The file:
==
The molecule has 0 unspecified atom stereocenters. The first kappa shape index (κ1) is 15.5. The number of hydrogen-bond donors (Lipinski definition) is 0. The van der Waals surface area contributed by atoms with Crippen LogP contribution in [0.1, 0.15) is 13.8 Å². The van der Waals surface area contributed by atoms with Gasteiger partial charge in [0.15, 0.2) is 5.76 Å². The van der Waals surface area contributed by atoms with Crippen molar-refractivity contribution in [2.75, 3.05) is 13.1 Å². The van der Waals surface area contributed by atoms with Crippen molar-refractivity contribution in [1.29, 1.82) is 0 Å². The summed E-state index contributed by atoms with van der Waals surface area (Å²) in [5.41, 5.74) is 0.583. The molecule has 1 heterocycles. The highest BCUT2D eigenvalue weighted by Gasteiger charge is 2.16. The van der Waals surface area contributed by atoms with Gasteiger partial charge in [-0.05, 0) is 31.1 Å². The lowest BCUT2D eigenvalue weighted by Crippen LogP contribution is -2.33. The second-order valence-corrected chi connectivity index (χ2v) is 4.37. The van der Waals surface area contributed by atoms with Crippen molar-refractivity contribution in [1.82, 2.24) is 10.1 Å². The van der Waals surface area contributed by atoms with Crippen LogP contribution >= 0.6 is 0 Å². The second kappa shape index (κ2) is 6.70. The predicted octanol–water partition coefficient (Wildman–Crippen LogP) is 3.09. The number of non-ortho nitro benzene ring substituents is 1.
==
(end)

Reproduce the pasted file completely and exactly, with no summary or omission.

The molecule has 0 unspecified atom stereocenters. The first kappa shape index (κ1) is 15.5. The number of hydrogen-bond donors (Lipinski definition) is 0. The van der Waals surface area contributed by atoms with Crippen LogP contribution in [0.1, 0.15) is 13.8 Å². The van der Waals surface area contributed by atoms with Gasteiger partial charge in [0.15, 0.2) is 5.76 Å². The van der Waals surface area contributed by atoms with Crippen molar-refractivity contribution in [2.75, 3.05) is 13.1 Å². The van der Waals surface area contributed by atoms with Crippen molar-refractivity contribution in [1.29, 1.82) is 0 Å². The summed E-state index contributed by atoms with van der Waals surface area (Å²) in [5.41, 5.74) is 0.583. The molecule has 1 heterocycles. The highest BCUT2D eigenvalue weighted by Gasteiger charge is 2.16. The van der Waals surface area contributed by atoms with Gasteiger partial charge in [-0.05, 0) is 31.1 Å². The lowest BCUT2D eigenvalue weighted by Crippen LogP contribution is -2.33. The second-order valence-corrected chi connectivity index (χ2v) is 4.37. The van der Waals surface area contributed by atoms with Crippen molar-refractivity contribution in [1.82, 2.24) is 10.1 Å². The van der Waals surface area contributed by atoms with Crippen LogP contribution >= 0.6 is 0 Å². The second kappa shape index (κ2) is 6.70. The predicted octanol–water partition coefficient (Wildman–Crippen LogP) is 3.09. The number of non-ortho nitro benzene ring substituents is 1.